Fed up with Amazon?
Ready to bring your book to a wider audience?
It isn't as hard as you might think!
Step One: Set Your Goals/Expectations
When you talk about taking a book wide, that can mean a lot of different things. It can mean taking your book to ALL stores and reaching as many readers as possible, or it can mean just taking your book to the biggest markets and making sure most readers can purchase it.
For example, here are some of the top e-book stores that you MUST have your book in if you go wide:
Here is a list of stores that you SHOULD distribute your book to if you go wide:
Finally, here are some extra options of places you CAN have your book when you go wide:
And, to be perfectly, honest, that isn't even the entire list of places you could release your book to if you really wanted to hit them all.
Phew, looks like it's time to start making tons of accounts on all of these different websites, putting in payment information, loading your books, and figuring out how to market on them!
Here's the thing...
A lot of those places that I mentioned above don't even take indie author submissions directly. On top of that, can you imagine trying to track and maintain all of those different online stores with all of your books? It would be a nightmare!
What if you have to make a correction or type in one of your books and need to load a new file on each individual site?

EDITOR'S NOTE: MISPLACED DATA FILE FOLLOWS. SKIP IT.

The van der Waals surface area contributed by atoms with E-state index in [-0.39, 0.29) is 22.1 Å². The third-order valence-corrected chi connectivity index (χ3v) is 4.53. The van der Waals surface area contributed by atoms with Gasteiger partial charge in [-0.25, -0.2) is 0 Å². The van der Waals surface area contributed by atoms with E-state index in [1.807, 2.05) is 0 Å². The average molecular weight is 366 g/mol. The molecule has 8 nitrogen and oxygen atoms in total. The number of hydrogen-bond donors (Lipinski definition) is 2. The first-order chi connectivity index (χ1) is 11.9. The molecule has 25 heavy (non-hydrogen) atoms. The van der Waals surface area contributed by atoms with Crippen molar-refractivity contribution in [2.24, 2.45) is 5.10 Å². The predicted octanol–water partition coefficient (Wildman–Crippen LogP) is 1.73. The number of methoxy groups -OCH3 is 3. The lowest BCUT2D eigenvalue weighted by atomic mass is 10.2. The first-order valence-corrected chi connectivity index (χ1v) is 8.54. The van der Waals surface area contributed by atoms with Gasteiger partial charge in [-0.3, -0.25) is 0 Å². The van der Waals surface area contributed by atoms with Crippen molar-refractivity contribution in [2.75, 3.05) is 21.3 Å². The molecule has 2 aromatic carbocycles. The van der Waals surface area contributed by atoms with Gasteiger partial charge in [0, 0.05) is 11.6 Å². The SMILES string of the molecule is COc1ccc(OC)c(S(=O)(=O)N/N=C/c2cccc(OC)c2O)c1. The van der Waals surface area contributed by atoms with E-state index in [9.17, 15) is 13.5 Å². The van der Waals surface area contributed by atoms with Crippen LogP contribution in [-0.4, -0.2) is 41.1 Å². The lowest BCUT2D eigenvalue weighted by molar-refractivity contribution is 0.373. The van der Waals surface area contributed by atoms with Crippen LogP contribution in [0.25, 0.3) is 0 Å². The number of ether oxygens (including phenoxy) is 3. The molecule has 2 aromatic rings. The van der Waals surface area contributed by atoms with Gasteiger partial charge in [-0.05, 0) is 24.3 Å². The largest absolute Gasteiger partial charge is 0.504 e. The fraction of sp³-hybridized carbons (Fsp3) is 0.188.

What if you publish a lot of books?
How on earth do you actually track sales?
**Creeps back over to KU**
Don't do that quite yet, though...
Some companies will do the work for you! You load your book one time and they will distribute it to a lot of different websites for you! Fantastic!
Except, most of the time they take a cut.
It isn't usually a big cut, and they all offer different terms, but that is a cut of the profits you would be seeing if you went directly with the companies. If you are a new author just trying to make a name for yourself, then this might not be a big deal, but if you are well-established and sell a ton of copies each month these fees can quickly add up.
Best places to use: Smashwords of Draft2Digital.
I've used both of the aforementioned sites either in the past or currently to distribute books! They are great, unique, and really easy to use. Each has its advantages, and each has disadvantages. You would have to decide for yourself after a lot of research which one is going to be the best, and which one will be the easiest to switch to.
Just tell me which one is best already!
Here is my personal opinion based on using both platforms: if you're looking for the easiest way to distribute your book...
Go with Draft2Digital.
Signing up for their service will only take a few minutes.
No matter what, go direct through Kobo
Kobo's platform isn't great: they are perpetually fixing one issue or another with their number tracking, loading books, or interface, but once you make an account and post a book the first thing you can and should do is send them an email to ask if they can turn on the promotions tab for you.
The Promotions gives you direct access to submit your books for free or paid Kobo promotions in their store that are pretty awesome. I ran a free promotion that costed only $5 and it got hundreds of downloads over the course of a week (maybe more...I don't know since their free download tracker is broken!) and spiked my rank really high!